Engagement: I’m not completely satisfied with this word, but here is the basic idea. There has to be some kind of institutional support for serious discussions about how the group is going to act and how it is going to understand itself. There must be ways to alert authority to issues that need careful discernment. Again, in science, this is the publication of study results in accredited journals and the methods of peer review. In a monastery, engagement mainly takes place in Chapter meetings and other stylized settings. What is important about these engagements is that they are above-board and involve everyone in some fashion or other (in a monastery, different monks have different capabilities in terms of being able to engage in practical decision-making, but somehow everyone needs to be included). So Benedict Option pioneers should be wary of any sort of engagement that is too informal, too dependent on personalities, and so on.
Keep in mind that how community membership is defined, how authority is determined and exercised, what rules of engagement are allowed and institutionalized…all of these will probably require regular negotiation at some level, especially among the leadership of the group. Benedictine monasticism has never been static. We’ve constantly debated the role of priors versus abbots, sleeping arrangements (dormitories versus cells), expressions of poverty, which texts novices are to read, how to celebrate the liturgy properly, and on and on. As long as there is a way for legitimate members to be heard, as long as arguments derive from canonical sources in some way, and as long as authority can issue decisions that are binding on everyone, these debates will strengthen the communal project and provide for course correction even when things go awry. Communities break down when authority and authoritative texts become too diffuse, when members are allowed entry but lack the proper formation, and when legitimate members feel excluded from decisions that affect their participation.
Our monastery has been consciously attempting to put these insights into practice. What sort of results have we had? Which texts have become canonical in our work to engage the broad tradition of Catholic and Orthodox monasticism? We will sally next into that fray.
Fr. Joseph Koterski, S.J., in his Great Courses CD’s on the Nichomachean Ethics of Aristotle comments that new readers of Aristotle’s ethics are frequently surprised that he spends almost no time discussing rules of behavior. What is right behavior, then, if not obedience to rules? Don’t we have the Ten Commandments? And a host of other rules? Aren’t Jesuits supposed to be jesuitical and concerned about minimal applications of rules and maximal excpetions? What’s with Fr. Koterski and Aristotle?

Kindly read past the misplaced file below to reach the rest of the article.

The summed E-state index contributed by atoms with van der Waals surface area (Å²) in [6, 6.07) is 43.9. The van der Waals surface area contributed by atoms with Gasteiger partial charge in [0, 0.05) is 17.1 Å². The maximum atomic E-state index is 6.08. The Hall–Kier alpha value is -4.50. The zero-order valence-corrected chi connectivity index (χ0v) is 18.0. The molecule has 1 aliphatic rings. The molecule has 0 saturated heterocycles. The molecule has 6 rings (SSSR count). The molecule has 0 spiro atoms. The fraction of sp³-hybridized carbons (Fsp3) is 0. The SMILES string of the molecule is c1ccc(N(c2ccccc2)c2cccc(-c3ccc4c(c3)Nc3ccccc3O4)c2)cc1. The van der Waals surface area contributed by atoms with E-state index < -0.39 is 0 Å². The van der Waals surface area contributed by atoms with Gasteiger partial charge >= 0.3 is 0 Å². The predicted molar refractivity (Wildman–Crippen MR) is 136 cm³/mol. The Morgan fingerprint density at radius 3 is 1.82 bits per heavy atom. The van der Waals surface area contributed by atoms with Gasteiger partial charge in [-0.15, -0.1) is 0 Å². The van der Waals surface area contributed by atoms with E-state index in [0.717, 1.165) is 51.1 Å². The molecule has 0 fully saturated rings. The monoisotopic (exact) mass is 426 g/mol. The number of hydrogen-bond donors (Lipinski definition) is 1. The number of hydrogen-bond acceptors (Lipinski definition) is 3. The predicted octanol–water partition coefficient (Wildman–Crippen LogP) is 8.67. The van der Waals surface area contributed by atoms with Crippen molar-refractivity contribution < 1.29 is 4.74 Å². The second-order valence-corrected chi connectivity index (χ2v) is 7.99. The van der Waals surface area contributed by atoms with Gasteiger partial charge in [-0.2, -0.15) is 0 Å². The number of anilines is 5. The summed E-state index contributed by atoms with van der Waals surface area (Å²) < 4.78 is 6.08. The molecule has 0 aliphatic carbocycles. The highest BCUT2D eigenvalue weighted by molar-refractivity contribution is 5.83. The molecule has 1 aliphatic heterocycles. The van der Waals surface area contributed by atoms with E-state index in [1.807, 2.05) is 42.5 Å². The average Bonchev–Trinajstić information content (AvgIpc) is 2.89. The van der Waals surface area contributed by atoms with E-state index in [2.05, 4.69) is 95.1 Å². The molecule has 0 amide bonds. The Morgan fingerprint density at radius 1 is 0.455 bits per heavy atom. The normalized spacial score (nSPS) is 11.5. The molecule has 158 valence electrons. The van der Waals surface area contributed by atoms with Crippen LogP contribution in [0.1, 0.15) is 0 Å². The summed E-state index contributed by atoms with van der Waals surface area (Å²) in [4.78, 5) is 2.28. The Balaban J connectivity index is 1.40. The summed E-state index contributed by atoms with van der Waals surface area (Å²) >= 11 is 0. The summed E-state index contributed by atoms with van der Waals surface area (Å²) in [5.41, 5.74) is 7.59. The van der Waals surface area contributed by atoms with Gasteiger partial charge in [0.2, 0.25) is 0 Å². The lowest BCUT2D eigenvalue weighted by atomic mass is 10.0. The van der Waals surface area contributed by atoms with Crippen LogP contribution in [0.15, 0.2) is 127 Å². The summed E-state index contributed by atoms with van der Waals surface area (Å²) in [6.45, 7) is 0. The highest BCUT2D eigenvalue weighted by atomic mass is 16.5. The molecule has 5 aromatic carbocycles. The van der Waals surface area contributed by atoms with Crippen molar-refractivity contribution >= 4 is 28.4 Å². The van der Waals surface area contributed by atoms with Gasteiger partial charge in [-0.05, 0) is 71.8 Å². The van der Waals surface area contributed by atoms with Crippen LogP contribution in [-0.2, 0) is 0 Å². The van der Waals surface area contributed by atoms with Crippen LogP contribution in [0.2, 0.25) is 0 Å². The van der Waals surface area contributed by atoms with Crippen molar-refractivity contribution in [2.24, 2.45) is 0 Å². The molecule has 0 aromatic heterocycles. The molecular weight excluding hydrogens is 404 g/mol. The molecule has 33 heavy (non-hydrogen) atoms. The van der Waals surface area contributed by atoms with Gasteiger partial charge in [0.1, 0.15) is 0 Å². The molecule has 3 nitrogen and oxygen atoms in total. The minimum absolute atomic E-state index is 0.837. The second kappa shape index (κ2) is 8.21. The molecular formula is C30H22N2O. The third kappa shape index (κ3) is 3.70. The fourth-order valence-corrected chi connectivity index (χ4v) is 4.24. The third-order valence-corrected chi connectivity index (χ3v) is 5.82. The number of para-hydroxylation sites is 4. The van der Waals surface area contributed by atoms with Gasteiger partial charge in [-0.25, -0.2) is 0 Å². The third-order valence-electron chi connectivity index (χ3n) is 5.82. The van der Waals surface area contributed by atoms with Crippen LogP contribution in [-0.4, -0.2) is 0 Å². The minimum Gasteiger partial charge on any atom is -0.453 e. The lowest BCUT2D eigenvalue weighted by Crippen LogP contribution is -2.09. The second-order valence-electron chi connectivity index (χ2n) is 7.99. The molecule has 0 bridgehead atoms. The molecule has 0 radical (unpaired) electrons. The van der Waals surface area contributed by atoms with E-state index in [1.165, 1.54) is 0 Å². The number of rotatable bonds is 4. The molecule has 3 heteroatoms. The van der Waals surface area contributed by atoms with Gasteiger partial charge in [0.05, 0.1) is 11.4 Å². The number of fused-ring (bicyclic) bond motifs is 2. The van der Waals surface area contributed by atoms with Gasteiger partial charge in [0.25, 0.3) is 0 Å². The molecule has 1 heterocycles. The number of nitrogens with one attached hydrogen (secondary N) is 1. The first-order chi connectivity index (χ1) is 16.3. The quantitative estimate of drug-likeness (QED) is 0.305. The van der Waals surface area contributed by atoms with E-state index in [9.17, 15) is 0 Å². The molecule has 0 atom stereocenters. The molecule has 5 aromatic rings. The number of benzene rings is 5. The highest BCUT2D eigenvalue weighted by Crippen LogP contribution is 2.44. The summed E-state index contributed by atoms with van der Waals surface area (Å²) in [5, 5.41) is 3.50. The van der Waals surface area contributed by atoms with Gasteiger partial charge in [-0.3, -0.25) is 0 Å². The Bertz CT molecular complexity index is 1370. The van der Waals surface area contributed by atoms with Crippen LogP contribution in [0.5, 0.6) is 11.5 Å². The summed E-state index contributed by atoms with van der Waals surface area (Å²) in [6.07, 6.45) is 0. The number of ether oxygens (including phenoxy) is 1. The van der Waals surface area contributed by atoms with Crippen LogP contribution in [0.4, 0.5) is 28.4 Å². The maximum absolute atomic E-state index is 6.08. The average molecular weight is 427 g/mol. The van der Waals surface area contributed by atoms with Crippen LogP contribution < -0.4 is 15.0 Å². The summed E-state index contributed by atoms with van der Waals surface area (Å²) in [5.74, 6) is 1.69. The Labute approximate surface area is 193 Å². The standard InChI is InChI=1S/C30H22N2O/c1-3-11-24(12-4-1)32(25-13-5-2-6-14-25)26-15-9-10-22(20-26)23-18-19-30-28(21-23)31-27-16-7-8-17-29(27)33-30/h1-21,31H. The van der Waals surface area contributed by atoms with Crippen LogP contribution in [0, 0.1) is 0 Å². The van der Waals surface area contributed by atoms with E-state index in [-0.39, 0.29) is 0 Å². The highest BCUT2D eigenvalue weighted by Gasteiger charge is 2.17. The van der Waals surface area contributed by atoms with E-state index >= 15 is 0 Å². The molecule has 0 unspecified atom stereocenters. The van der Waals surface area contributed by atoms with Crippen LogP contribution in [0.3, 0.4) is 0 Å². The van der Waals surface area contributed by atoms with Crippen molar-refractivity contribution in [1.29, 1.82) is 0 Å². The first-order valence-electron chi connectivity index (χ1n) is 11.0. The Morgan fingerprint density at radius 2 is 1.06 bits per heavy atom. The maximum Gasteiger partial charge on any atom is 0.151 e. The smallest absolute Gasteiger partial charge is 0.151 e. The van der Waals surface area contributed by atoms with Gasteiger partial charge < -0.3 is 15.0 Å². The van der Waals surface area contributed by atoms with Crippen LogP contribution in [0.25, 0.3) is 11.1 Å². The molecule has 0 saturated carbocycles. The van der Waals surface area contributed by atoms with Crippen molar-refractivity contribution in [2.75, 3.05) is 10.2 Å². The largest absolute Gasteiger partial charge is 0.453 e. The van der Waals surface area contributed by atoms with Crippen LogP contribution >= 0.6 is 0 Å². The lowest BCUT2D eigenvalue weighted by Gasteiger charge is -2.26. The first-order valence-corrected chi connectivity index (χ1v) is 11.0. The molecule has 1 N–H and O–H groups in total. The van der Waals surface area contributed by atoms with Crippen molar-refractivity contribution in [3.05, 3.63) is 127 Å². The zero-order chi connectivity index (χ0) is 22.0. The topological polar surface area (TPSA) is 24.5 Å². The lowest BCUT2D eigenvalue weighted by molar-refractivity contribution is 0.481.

St. John Cassian demonstrated that he is in the Aristotelian tradition when, in his first Conference, he asks “What is the goal of a monk?” And he answers this by saying that monks choose their actions based on a calculation of what is most likely to bring about the Kingdom of God in their lives. The word ‘calculation’ might sound odd here. All I mean by this is a reference to the cardinal virtue of prudence. And by mentioning prudence as a virtue, I’ve indicated what is different about Aristotle and Cassian versus modern ideas about ‘morality’ or ethics. Aristotle and Cassian are interested in achievement of a goal: happiness for Aristotle*, the Kingdom of God for Cassian. Good actions move us closer to our goal and evil actions move us away. Rules can help us in important ways: they tend to condense the hard-earned wisdom of those who have been in the quest before us. But they can almost never be adopted naively. The second Conference makes this clear. There are many stories of monks who failed to achieve the Kingdom because of an over-reliance on a limited number of hard and fast rules.
But what about the Rule of Saint Benedict? The translation of the Latin Regula as ‘Rule’ is another example of what I all ‘linguistic drift’. We no longer easily sense what is meant by regula, and our word ‘rule’ only gets at a small part of it. A regula is a guide to behavior, a framework, a template. It doesn’t do your thinking for you; it provides the contours of the arena in which the spiritual battle is to be fought by monks. Saint Benedict is very clear that he does not wish to legislate a series of rules, and throughout the Regula, he gives the local abbot the discretion to dispense with virtually any particular rule. This is why the abbot should be a man learned in divine things; he must know how to assess the particular situation and adapt himself to many different characters and temperaments.
When Saint Paul writes that the letter of the law kills and the spirit gives life, he is teaching in this vein. The danger with rules, as the monks of old discovered, is that they tend to deceive those who put too much trust in them. The legalistic monk is tempted by vainglory and pride, and is tempted to judge his fellow monks who seem to fail at keeping the rules strictly enough. Self-justification through the keeping of rules is far from the justification that we receive unmerited from the love of God in Jesus Christ. Preoccupation with rules leaves uninspected the deeper questions of the heart.
None of this is to say that no laws are necessary, or that sin is no big deal. Rather, it is to alert us to a particular modern problem we have, living as we do in liberal democracies where laws are paramount. Laws in our political system are there to allow individuals to pursue their own personal goals, rather than teaching us how to pursue common goals, like eternal life with God. The teachings of Christ are meant to bring us into communion with God and with neighbor.
God’s blessings to you!
Fr. Peter, OSB
* It is important to specify that for Aristotle happiness is not mere pleasure, but knowing how to take pleasure in truly noble, good things, even Goodness itself. In this case, he is quite close to Cassian, for whom Goodness would simply be God. And to delight in God, to seek the face of God, is to seek His Kingdom.